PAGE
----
At a health care conference in Florida earlier this month, John Boehner, the former Republican Speaker of the House, said he "started laughing" when he first heard about the GOP's plan to rapidly repeal and replace Obamacare.
"In the 25 years that I served in the United States Congress, Republicans never, ever, one time agreed on what a health care proposal should look like. Not once," Boehner said, in remarks first reported by Politico.
Boehner was, if anything, understating the party's internal disagreements. Not only did Republicans not agree about the legislative particulars, or even the basic policy mechanisms a bill should rely on, many had fundamental disagreements about what the role of the government in the nation's health care system should be.
The House GOP's Obamacare replacement bill, which was finally released to the public last night after months of delays and secrecy, was, maybe more than anything else, an attempt to build party unity where none existed. It followed President Trump's endorsement of tax credits to provide coverage, an endorsement that GOP Speaker of the House Paul Ryan had sought as a way of bringing the fractured right together, and it appeared designed to address some of the concerns that had been raised about leaked versions of the bill with regards to Medicaid and tax credits for wealthier individuals. The bill was an attempt to find—or create—common ground for conservatives who agreed on little except that Obamacare should go.
That effort appears to have worked, albeit not in the way party leadership intended. The right has united—in opposition to the bill.
Nearly all of the major conservative activist organizations have come out against the plan. Heritage Action, which led the Obamacare fight that resulted in the 2013 government shut down and which often functions as a sort of shadow whip operation for House Republicans, called the bill "bad politics" and "bad policy." FreedomWorks (where I once worked) called it "Obamacare-lite," and Freedom Partners Chamber of Commerce said that "As the bill stands today, it is Obamacare 2.0." The Club for Growth dubbed it RyanCare and labeled it a "warmed-over substitute for government-run health care." All of these organizations have been deeply opposed to Obamacare from the beginning—yet none of them support the bill that GOP leadership has dubbed repeal.
It's not just the activist groups who have come out against it. Influential conservative and libertarian health policy wonks and journalists from all over the spectrum have trashed the bill too: Michael Cannon, the health policy director for the libertarian Cato Institute, called the bill "a train wreck waiting to happen" and warned that it could destabilize insurance markets even more than Obamacare while paving the way for single payer. Avik Roy, an influential health policy wonk who has crafted one of the more interesting conservative health care reforms, was brutal in his assessment of the law's likely effects: "Expanding subsidies for high earners, and cutting health coverage off from the working poor: [the GOP bill] sounds like a left-wing caricature of mustache-twirling, top-hatted Republican fat cats." Philip Klein of The Washington Examiner lamented that the bill rests on the same philosophical underpinnings as Obamacare, and will ultimately change little: "The GOP," he wrote, "will either be passing legislation that rests on the same philosophical premise as Obamacare, or will pass nothing at all, and thus keep Obamacare itself in place."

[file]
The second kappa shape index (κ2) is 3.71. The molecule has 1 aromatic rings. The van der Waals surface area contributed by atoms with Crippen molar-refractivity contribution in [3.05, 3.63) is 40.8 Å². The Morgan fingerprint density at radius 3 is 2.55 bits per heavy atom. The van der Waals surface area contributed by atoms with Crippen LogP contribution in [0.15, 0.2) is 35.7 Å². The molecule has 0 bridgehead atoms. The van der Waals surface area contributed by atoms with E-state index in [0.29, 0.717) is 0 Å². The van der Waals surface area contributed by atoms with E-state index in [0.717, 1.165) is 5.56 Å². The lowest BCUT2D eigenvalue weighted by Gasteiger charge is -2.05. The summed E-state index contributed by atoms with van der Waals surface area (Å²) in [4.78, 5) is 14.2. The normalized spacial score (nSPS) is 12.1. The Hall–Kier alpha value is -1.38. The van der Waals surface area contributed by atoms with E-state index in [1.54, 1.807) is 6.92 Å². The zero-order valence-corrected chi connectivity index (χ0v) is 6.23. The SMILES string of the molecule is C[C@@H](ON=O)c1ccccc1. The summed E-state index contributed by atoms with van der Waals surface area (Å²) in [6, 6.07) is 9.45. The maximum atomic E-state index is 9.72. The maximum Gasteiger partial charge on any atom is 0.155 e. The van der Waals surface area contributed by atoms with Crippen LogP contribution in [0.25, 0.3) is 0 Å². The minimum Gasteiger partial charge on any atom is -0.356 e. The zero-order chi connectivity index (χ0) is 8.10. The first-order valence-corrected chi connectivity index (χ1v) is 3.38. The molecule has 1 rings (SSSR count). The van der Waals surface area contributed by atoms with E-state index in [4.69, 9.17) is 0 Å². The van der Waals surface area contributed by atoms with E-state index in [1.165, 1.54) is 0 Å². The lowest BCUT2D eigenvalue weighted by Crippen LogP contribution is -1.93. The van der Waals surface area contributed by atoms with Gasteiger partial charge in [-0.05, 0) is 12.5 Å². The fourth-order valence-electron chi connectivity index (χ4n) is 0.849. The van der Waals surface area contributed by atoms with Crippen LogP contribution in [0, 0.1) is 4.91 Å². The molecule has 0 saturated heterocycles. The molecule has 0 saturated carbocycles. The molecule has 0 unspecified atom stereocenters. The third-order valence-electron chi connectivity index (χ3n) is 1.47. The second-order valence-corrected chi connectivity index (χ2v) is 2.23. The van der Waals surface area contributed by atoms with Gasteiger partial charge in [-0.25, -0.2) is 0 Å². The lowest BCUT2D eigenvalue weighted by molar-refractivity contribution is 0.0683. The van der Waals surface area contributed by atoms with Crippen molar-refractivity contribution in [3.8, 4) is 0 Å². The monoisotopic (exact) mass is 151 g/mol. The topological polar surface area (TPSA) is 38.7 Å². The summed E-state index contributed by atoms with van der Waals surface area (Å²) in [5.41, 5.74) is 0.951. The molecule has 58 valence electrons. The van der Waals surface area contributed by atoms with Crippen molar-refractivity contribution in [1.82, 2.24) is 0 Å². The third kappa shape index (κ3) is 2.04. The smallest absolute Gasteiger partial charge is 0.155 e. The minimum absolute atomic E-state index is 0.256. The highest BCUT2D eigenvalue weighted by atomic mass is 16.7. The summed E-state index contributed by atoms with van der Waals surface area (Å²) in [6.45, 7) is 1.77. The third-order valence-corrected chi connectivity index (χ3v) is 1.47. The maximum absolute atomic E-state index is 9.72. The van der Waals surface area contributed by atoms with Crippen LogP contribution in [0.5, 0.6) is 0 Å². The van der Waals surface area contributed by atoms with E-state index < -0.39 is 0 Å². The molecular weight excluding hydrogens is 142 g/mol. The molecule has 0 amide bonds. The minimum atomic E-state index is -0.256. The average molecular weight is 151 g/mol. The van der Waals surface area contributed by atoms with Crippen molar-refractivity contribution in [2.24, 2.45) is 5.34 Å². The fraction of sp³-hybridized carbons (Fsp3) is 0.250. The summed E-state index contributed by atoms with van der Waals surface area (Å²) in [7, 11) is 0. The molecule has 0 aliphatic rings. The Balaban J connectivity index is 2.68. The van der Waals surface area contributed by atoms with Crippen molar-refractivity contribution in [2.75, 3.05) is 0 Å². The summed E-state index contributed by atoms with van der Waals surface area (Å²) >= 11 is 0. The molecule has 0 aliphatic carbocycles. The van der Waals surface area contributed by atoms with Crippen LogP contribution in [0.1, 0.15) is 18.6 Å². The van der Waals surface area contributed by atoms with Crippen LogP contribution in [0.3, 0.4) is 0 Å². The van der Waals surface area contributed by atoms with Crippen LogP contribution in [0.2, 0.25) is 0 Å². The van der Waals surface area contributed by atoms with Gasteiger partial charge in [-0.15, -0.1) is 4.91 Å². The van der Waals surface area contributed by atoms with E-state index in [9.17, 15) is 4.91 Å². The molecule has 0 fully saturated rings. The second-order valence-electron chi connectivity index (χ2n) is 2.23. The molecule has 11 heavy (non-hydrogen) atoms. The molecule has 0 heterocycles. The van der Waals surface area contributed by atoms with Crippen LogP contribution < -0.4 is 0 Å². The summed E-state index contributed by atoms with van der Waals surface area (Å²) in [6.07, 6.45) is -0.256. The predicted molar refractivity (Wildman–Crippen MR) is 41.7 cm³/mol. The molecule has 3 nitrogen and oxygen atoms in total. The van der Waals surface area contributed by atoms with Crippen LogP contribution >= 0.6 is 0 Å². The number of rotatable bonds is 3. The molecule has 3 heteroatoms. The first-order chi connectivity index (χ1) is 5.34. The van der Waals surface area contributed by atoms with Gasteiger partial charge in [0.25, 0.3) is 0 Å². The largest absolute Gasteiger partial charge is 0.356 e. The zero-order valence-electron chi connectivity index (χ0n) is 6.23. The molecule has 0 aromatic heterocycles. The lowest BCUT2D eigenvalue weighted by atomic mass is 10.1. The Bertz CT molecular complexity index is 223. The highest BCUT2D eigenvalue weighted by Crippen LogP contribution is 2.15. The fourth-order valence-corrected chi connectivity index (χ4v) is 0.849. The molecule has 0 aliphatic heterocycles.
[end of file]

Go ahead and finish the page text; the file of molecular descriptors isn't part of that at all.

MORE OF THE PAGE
Cannon, Roy, and Klein are all staunch critics of Obamacare, but they all have different approaches to repeal and reform. The bill doesn't satisfy any of them.
These are not exactly pro-Obamacare voices from within the Republican party, to say the least. And yet they are not coming out in support of the repeal bill.The attempt to craft a compromise that all or most of Obamacare's critics on the right could get behind has, for all practical purposes, failed entirely.
In many ways, Boehner was right: The GOP has never agreed on health care. It still doesn't. But the other problem is that the bill doesn't really accomplish any of the things that Republicans say they want to accomplish on health care, at least not well. It's likely to disrupt coverage for millions of people. The tax credit, which is really a subsidy, is designed in a way that tilts the advantage towards people who are better off. It is likely to spin the individual insurance market into a death spiral even faster than Obamacare. The Medicaid rollback doesn't take effect for years, and, given the politics, might never go into place.
Indeed, given the widespread criticism, it's unclear who, exactly, this bill was written for—except, perhaps, a GOP leadership that wanted to be able to say they had developed something they could label a repeal bill.
Even President Trump, whose endorsement of tax credits for coverage last week was viewed as a necessary stepping stone for rallying Republicans around the bill, offered only qualified support, tweeting this morning that "Our wonderful new Healthcare Bill is now out for review and negotiation." He added, "ObamaCare is a complete and total disaster—is imploding fast!" Based on the reactions so far, the House GOP's repeal bill may be following the same path.